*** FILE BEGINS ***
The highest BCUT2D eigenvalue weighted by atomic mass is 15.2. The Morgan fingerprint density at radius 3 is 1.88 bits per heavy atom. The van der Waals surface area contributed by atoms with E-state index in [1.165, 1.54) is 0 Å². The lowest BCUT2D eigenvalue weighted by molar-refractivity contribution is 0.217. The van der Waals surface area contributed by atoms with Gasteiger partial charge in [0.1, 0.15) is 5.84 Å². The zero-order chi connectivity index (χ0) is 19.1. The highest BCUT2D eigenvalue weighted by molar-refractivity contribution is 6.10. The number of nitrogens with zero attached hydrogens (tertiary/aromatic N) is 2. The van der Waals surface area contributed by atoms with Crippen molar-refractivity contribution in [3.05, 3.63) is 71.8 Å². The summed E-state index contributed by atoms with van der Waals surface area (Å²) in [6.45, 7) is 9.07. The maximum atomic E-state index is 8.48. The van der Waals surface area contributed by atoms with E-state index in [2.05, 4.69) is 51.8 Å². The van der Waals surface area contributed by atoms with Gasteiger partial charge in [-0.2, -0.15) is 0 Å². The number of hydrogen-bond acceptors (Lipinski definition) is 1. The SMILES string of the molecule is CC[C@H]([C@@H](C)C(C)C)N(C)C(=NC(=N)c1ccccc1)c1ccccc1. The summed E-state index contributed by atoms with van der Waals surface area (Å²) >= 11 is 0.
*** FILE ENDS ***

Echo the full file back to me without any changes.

The highest BCUT2D eigenvalue weighted by atomic mass is 15.2. The Morgan fingerprint density at radius 3 is 1.88 bits per heavy atom. The van der Waals surface area contributed by atoms with E-state index in [1.165, 1.54) is 0 Å². The lowest BCUT2D eigenvalue weighted by molar-refractivity contribution is 0.217. The van der Waals surface area contributed by atoms with Gasteiger partial charge in [0.1, 0.15) is 5.84 Å². The zero-order chi connectivity index (χ0) is 19.1. The highest BCUT2D eigenvalue weighted by molar-refractivity contribution is 6.10. The number of nitrogens with zero attached hydrogens (tertiary/aromatic N) is 2. The van der Waals surface area contributed by atoms with Crippen molar-refractivity contribution in [3.05, 3.63) is 71.8 Å². The summed E-state index contributed by atoms with van der Waals surface area (Å²) in [6.45, 7) is 9.07. The maximum atomic E-state index is 8.48. The van der Waals surface area contributed by atoms with E-state index in [2.05, 4.69) is 51.8 Å². The van der Waals surface area contributed by atoms with Gasteiger partial charge in [-0.2, -0.15) is 0 Å². The number of hydrogen-bond acceptors (Lipinski definition) is 1. The SMILES string of the molecule is CC[C@H]([C@@H](C)C(C)C)N(C)C(=NC(=N)c1ccccc1)c1ccccc1. The summed E-state index contributed by atoms with van der Waals surface area (Å²) >= 11 is 0.